Salt Transport in a Tidal Canal, West Neck Creek, Virginiaby Jerad D. Bales, U.S. Geological Survey, Raleigh, United States,
Stanley C. Skrobialowski, U.S. Geological Survey, Raleigh, United States,
Abstract: Flow and stability were monitored during 1989-92 in West Neck Creek, Virginia, which provides a direct hydraulic connection between the saline waters of Chesapeake Bay and the relatively fresh waters of Currituck Sound, North Carolina. Flow in the tidal creek was to the south 64 percent of the time, but 80 percent of the southward flows were less than 40 cubic feet per second. The highest flows were associated with rain storms. Salinity ranged from 0.1 parts per thousand to 24.5 per thousand, and the highest salinities were observed during periods of sustained, strong northerly winds. Salt loads ranged from 302 tons per day to the north to 4,500 tons per day to the south.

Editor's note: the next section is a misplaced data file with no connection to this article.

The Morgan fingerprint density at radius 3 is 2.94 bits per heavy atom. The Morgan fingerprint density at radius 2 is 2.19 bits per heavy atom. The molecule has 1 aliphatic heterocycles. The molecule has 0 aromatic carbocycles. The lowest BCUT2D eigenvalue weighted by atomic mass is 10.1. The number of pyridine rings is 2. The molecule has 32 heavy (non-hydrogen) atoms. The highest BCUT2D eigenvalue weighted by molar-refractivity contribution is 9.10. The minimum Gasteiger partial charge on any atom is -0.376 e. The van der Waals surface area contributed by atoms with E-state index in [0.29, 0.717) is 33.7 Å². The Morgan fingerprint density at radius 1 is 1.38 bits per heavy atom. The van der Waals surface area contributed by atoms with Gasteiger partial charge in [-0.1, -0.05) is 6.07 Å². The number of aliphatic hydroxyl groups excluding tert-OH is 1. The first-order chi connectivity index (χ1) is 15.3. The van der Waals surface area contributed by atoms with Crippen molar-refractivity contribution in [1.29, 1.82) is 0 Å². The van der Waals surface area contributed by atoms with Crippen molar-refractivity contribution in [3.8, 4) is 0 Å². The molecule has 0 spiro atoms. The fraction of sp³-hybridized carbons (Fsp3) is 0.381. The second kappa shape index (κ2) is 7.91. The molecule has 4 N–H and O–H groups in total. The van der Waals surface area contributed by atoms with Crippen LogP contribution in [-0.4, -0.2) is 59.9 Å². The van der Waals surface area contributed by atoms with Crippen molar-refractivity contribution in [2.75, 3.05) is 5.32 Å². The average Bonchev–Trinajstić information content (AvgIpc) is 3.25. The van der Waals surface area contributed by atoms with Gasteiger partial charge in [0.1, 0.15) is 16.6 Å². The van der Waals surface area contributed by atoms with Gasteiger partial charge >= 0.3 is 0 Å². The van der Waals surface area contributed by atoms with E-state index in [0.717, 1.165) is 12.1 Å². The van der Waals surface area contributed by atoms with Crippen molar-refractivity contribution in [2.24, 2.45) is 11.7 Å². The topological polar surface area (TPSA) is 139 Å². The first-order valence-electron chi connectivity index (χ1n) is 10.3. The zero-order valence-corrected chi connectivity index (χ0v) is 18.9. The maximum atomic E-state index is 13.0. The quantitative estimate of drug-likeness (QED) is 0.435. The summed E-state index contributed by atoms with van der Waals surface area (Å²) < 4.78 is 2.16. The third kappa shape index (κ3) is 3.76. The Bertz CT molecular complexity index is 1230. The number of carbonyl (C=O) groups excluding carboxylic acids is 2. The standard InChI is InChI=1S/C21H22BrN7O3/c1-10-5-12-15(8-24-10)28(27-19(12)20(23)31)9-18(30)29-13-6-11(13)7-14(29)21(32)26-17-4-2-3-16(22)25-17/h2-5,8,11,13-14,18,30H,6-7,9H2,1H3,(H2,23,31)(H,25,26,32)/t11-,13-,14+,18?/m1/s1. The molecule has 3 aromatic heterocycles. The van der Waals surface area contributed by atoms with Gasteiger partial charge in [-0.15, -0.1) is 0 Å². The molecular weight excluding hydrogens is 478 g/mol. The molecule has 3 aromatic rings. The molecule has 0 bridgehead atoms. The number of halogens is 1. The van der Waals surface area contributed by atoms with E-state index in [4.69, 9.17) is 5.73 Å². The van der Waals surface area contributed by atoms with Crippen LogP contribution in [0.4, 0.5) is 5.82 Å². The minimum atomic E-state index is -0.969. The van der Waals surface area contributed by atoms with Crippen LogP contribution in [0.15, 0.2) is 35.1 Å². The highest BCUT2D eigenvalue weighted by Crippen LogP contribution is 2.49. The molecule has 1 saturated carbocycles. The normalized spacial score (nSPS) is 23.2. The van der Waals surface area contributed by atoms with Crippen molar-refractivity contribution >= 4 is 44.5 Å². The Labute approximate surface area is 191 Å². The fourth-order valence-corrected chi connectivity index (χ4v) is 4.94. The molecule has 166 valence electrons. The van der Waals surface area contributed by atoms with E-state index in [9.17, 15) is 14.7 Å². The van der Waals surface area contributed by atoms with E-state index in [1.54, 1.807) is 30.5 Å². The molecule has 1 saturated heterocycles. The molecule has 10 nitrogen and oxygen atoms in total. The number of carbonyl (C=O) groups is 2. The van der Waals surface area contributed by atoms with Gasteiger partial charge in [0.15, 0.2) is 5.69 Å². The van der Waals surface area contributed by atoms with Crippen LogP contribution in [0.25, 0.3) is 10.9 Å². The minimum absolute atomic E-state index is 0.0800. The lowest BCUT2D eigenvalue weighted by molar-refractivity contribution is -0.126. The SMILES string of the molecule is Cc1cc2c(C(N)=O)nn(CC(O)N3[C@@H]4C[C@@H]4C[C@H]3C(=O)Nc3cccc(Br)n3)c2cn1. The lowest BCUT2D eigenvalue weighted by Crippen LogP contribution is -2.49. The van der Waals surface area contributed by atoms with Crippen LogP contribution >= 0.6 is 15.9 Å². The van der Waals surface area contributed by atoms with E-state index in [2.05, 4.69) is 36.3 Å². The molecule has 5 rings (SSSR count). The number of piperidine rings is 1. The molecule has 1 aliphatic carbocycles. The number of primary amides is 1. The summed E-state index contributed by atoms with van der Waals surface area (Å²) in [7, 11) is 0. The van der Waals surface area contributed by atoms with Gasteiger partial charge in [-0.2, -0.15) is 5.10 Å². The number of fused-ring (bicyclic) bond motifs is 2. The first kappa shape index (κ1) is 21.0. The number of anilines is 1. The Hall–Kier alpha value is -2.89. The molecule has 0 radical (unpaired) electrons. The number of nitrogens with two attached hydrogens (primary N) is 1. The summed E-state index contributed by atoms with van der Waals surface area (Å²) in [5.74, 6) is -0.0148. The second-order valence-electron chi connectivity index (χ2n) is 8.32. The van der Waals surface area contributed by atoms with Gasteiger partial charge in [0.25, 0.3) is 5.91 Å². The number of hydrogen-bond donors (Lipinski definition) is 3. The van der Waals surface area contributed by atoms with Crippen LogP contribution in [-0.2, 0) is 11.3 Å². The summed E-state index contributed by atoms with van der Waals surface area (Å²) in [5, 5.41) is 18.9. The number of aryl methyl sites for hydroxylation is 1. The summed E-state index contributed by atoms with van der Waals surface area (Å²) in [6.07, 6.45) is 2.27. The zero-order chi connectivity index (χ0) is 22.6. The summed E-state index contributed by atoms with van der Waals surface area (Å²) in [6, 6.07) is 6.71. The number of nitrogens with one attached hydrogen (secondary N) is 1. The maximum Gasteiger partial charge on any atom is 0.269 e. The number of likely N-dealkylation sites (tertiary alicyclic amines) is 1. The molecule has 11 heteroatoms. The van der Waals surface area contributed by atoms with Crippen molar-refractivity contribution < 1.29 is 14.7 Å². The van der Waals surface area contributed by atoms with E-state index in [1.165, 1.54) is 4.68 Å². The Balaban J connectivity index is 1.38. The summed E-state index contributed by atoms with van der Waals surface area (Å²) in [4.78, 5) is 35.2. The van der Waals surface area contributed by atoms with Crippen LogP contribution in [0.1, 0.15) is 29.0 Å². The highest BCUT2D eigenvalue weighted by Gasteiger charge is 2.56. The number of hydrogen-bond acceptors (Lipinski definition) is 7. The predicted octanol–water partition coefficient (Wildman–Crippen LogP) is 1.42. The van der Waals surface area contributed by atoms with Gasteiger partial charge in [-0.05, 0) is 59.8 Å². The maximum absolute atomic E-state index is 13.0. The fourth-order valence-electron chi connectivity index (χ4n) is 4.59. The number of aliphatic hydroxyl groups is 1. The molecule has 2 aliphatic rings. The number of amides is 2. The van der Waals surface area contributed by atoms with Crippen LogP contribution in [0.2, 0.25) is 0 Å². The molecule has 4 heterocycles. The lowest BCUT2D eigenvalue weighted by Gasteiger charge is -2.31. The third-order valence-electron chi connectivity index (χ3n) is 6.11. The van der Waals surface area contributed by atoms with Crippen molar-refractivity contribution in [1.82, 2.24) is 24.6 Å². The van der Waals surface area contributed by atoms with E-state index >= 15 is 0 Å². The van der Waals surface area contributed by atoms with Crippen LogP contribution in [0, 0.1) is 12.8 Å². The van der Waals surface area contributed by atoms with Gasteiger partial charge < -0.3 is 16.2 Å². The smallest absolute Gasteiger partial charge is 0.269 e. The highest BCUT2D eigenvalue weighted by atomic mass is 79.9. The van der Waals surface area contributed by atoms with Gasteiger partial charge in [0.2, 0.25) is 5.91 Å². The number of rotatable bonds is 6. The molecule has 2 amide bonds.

Subject Headings: Tides | Salt water | Rivers and streams | Canals | Salts | Water flow | Fresh water | Bays | Storms | Flow duration | North America | United States | Virginia | Chesapeake Bay region | California | North Carolina
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